Also, depending on how wide or narrow the aisles are, you may run into issues with customers blocking the aisle with the B set up. The owners of the show may or may not take offense. It's just something I thought of. I don't really do shows any more. In Utah, most people come shopping for crafting ideas, not products. And most show prices (for 2-3 day shows) run at least $130. With a low return, and young kids to schedule around, we've decided it's not worth our time and effort. We've usually only made 2X our booth fee, sometimes less.

I really like the idea of Booth B, but there a few issues you may run into. If you've got more than one show, try both.

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I don't do either anymore! I have slimmed down to two tables and the result is I now get more sales and more customers than before.

I guess its because people feel less boxed in. Not sure. But people definitely browse longer and sales have improved.

Another bonus is less to set up. I just keep extra supplies boxed until needed.

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My experience is that a straight line on the front of the booth works best; you can also modify B so that the center tables are pulled back 1 or 2 feet; that will give you more show room, but keep customers from feeling trapped.

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First show I did I had it set up like A and hardly anyone came in to look. Another vendor told me that if you don't have something at the front line people will walk right on by. They want to be able to walk by and look at something right in front, not have to go into the booth. My next show I changed it and have kept it that way ever since.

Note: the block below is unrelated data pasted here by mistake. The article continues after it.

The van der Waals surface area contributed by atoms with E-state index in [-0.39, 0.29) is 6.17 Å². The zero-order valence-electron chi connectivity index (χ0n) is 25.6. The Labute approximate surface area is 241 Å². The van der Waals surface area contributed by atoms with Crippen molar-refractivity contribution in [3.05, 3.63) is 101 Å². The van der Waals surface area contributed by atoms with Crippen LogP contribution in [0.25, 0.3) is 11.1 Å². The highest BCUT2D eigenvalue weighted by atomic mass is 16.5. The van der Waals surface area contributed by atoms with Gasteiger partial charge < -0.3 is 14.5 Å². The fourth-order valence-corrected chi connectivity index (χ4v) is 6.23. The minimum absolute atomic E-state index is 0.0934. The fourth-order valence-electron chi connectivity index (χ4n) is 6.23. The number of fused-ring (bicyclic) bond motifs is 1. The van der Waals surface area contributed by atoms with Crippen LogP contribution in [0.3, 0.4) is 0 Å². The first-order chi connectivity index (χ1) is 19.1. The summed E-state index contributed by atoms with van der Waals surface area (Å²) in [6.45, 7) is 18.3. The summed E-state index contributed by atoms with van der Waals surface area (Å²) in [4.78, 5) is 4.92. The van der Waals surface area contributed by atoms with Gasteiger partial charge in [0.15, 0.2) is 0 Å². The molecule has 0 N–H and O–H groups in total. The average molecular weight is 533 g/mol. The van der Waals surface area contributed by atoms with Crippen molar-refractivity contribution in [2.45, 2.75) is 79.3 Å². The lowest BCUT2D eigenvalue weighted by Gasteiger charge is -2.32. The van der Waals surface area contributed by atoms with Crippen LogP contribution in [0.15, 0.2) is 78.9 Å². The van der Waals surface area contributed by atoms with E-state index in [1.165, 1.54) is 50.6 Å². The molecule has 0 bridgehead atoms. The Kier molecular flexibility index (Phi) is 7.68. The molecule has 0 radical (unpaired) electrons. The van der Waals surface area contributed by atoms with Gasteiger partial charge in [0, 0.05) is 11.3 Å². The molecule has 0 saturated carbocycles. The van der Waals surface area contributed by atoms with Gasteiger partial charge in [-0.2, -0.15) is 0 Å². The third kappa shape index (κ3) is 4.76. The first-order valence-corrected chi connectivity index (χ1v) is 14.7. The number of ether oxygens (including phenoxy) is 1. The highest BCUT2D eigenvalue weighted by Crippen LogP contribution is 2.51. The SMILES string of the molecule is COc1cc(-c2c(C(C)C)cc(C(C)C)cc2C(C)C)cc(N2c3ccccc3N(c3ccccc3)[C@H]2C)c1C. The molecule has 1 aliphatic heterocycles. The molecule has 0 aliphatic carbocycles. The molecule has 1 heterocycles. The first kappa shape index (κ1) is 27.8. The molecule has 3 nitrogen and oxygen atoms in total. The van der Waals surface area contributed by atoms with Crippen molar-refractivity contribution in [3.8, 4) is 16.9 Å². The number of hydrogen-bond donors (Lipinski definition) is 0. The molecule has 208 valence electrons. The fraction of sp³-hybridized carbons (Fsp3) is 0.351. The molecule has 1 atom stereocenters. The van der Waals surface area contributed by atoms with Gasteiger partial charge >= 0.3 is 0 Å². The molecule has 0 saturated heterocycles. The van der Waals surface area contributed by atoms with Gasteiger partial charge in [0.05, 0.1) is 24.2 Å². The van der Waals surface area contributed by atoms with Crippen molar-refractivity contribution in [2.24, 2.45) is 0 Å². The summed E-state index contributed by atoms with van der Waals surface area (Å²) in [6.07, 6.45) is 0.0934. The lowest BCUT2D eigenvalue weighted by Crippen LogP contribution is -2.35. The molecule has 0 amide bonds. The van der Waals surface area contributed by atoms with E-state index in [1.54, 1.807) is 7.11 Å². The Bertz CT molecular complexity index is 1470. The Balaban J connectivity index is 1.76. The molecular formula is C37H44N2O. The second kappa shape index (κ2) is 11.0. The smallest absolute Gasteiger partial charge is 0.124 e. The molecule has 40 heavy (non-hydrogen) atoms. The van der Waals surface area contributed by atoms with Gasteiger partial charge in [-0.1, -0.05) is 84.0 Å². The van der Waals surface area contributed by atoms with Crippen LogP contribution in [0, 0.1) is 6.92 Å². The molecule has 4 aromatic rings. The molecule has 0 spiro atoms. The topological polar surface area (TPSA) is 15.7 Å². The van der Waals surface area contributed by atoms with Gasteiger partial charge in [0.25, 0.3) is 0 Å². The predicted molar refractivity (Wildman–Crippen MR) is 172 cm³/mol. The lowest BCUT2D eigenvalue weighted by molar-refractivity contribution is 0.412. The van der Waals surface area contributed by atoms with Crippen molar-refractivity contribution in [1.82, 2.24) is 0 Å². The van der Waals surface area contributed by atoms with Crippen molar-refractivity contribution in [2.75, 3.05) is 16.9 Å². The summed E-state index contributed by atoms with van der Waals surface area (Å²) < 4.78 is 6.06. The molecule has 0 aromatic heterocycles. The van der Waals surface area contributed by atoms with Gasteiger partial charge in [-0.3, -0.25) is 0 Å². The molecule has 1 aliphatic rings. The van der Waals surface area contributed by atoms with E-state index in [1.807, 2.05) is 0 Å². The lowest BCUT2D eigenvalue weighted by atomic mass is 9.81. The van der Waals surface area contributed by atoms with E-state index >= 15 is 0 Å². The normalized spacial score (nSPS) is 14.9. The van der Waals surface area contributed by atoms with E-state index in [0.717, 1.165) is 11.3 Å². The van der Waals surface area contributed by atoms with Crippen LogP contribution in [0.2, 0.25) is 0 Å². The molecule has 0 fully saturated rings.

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B wouldn't work at any of my fairs - no room for customers on the side. I've done A in a 8 foot booth, it worked ok but was a little cramped when busy. My preferences are straight as far to front as the sun will let me, or an L. This year I've gone to an L and it's working much better for me than the U ever did.

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I use full shelving units in the form of A & there's always people in shopping.

But I believe even beyond just table setup its what your layout & product looks like.

I will be changing to a table setup here for a Farmer's Market, so we'll see how that differs.

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B wouldn't work at any of my fairs - no room for customers on the side. I've done A in a 8 foot booth, it worked ok but was a little cramped when busy. My preferences are straight as far to front as the sun will let me, or an L. This year I've gone to an L and it's working much better for me than the U ever did.